WENDOVER, Utah -- On the outskirts of Wendover, Utah, two caves can be seen in the foothills of a rather dry and rocky mountain range.
But those who climb to the caves soon find the entrances are blocked by heavy bars. After all, there is treasure inside.
"These are actually classified as Federal Research Institutions -- these are protected archeological sites. We have to bar them unfortunately, because not everybody is a great steward of our natural resources," said Justina Bernstein, coordinator for Heritage Resources for the Utah State Parks.
Heritage Resources for the Utah State Parks manages the property where the caves are found.
Justina knows the caves well, and is excited about sharing them with the public when the rare occasion allows it.
"We're going to go through a little hobbit-y door, and it's like entering middle earth," Bernstein said.
Once inside, the caves do not disappoint. Both have small entrances, and open up into caverns of similar size, roughly 40 feet wide, extending about 100 feet into the mountainside. Both caves are very dry. There are no stalactites, stalagmites or pools of standing water.
But underneath layers of dust and dirt, brought into the caves one speck at a time over the course of thousands of years, are artifacts.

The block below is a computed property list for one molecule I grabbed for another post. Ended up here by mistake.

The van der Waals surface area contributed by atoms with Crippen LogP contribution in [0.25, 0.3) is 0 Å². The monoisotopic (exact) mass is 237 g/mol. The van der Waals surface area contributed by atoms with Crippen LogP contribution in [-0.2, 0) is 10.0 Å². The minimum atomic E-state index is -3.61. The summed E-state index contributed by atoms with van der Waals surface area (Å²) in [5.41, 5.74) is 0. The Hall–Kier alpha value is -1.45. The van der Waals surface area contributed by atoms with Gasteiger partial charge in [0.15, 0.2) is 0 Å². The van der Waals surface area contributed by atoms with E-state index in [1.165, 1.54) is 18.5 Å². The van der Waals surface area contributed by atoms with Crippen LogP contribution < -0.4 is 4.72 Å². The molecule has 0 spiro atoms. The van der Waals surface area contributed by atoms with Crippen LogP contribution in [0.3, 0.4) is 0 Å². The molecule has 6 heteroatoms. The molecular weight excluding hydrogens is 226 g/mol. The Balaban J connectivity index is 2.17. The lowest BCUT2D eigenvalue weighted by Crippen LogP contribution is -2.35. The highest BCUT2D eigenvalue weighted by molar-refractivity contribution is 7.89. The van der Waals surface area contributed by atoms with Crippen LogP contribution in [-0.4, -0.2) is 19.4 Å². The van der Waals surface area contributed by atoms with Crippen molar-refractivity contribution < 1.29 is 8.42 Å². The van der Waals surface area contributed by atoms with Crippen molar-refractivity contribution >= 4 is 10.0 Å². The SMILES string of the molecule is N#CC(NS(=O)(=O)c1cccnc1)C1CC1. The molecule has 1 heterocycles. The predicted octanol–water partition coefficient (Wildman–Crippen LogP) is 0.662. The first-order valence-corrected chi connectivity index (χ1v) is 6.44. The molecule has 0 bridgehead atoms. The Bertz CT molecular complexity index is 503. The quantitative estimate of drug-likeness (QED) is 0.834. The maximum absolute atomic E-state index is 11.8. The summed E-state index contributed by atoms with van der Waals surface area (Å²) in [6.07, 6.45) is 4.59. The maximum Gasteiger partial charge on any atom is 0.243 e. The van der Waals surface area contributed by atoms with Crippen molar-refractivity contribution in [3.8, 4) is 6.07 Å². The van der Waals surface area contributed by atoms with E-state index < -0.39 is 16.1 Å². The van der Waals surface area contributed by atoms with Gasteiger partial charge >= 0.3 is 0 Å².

Archeologist Elmer Smith was among the first to document items in the 1930s. He was followed by Jesse Jennings of the University of Utah, who was among the first to use radio carbon dating.
Some baskets, fabrics, and animal bones from Danger Cave date back 12,000 years.
Hundreds of such items are now stored at the Utah Museum of Natural History.
"Mainly its projectile points, stone tools, grindstones, things they would use to process plants and animals," said Lisbeth Louderback, Curator of Archeology.
A few remnants are more curious, like the long smooth sticks, with delicately painted rings around them, labeled "gaming sticks."
"We just got a date, literally two days ago, from these objects and they're 5,000 years old," Lisbeth said of the sticks.
So far, Jukebox Cave hasn't yielded the same quantity or quality of items. It's apparently a touch more humid than Danger Cave, which has generally deteriorated its contents, more so than its neighbor.
Still, a tightly woven basket found within Jukebox Cave is among the items on display in an exhibit at the Utah Museum of Natural History featuring Utah's early inhabitants.
Jukebox Cave currently contains a few treasures that cannot be moved: pictographs. One small panel appears to show a hunting party on horseback in pursuit of a mountain goat.
Jukebox Cave also has a much more modern feature in the form of a concrete dance floor that was installed in the late 1930s or early 1940s, by airmen stationed at the Wendover Air Base during World War II. Among other missions, the base trained the crew of the famous' Enola Gay.'
The cave is quiet now, but the time will come when archeologist will return to both Jukebox and Danger caves, to look for more pieces of the past.
"There's a lot more to be discovered, a lot more research to do, and so many opportunities,” Louderback said.